Jiri Kupiainen interviewing Brian Meidell, CEO of FRVR

4 Key Insights From 8 Weeks Meeting with Games Industry Leaders

We made it to the top, what now? After decades of rocket ship growth, the games industry had its first annual decline, and talk of pulled term sheets and layoffs is everywhere.

After the false starts of VR, blockchain gaming, and the Metaverse, is AI finally the new opportunity that should be taken seriously, or just more hype? And importantly, as the leading media form of the century, what, if anything , are we going to do about climate change?

8 weeks ago, I set out on a 10 week journey to find some answers and share them on YouTube on the 10 Weeks to Save the Games Industry, where I travel together with Maria Wagner, GamesForest.Club’s Co-Founder all around Europe by train and bus to visit its gaming hotspots.

The trip is ending in two weeks, but we have a long backlog of video content to share on the YouTube channel.

Since we’ve already had the privilege of talking with so many incredible founders and execs, I wanted to take a moment to share four key insights and trends that have kept popping up.


The position of app stores as a distribution channel will erode further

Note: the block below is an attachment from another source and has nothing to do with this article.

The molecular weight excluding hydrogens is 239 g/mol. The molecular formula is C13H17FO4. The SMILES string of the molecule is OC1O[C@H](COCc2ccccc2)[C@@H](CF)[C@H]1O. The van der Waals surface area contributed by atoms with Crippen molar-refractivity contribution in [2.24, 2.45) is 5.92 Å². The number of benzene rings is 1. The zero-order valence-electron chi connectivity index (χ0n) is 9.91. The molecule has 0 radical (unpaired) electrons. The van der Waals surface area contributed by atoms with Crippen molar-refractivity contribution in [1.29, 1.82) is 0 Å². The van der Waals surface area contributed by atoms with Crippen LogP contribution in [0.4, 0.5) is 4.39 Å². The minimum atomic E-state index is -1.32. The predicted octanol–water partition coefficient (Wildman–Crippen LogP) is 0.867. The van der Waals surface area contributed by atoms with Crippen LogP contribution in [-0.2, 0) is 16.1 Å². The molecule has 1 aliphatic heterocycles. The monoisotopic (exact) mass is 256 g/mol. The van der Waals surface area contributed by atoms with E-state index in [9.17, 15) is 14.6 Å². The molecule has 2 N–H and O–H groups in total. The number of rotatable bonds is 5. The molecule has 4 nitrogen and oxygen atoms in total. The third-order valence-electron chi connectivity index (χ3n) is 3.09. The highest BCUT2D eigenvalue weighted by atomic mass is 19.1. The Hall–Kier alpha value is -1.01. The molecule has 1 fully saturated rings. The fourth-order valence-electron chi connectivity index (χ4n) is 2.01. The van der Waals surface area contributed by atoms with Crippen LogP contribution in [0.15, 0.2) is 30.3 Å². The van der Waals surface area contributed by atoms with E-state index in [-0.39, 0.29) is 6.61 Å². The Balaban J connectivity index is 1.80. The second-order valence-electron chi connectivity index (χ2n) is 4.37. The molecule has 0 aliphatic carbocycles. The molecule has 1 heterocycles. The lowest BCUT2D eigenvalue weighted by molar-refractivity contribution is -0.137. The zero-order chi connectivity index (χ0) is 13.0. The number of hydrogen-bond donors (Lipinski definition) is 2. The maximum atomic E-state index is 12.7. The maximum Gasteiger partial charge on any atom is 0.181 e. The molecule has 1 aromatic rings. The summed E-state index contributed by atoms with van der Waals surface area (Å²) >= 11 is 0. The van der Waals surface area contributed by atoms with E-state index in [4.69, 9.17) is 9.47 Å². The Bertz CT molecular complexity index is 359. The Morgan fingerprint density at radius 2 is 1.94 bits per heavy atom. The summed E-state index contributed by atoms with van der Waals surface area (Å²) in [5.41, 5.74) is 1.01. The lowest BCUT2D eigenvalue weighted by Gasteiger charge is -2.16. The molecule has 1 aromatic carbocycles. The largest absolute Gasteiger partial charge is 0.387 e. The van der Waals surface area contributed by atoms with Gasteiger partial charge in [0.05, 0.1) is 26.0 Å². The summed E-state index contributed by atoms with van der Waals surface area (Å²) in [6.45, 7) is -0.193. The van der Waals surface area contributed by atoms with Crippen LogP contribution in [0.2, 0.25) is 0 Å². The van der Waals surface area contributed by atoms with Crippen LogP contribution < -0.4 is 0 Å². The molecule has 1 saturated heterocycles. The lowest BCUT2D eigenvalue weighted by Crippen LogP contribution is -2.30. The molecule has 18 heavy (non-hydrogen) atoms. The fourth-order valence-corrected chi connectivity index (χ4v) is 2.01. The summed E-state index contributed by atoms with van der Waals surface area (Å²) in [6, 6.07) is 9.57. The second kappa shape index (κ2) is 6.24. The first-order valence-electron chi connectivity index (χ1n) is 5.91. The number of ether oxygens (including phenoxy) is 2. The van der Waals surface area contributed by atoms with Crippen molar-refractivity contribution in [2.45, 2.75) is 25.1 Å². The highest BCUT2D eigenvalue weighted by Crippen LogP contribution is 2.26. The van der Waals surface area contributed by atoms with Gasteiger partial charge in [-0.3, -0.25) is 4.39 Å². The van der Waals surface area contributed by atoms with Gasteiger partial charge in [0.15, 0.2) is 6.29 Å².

Nobody wants to be too critical of Apple or Google on tape, but it’s clear most industry leaders don’t expect their distribution and discovery monopolies to last.

A big reason for this is that app stores are no longer good at serving their core function: discovery

In the early days, app stores served as a wonderful discovery mechanism for new apps and games. This also justified them taking a 30% cut of the profits. But they are not so great at it anymore. 

The app economy has become enormous in the past decade. App stores are now the go-to place for every mobile developer, and more than two million new mobile apps now get published every year. It’s very difficult for players to find great games – apart from the lucky few that get featured or top the charts. 

This lack of discovery, combined with rising user acquisition costs, means it is increasingly difficult for app stores to justify their cost model, and it is also causing developers to look for alternatives. 

Brian Meidell, the co-founder and CEO of FRVR, who publishes games both online and on app stores, pointed out that it’s not really the app stores themselves that are the main discovery mechanism nowadays. Discovery is now done through ads.

The reliance on ads as a discovery mechanism makes the system highly unstable and vulnerable to changes, as the removal of IDFA goes to show. The monopolistic nature of the app stores is also facing increasing scrutiny from regulators. 


This means new discovery mechanisms will become more popular in the future, and it will lead to far more diverse distribution channels. Just think how much digital distribution is fragmenting on the PC side, and you might get an idea of what’s in store for mobile down the line.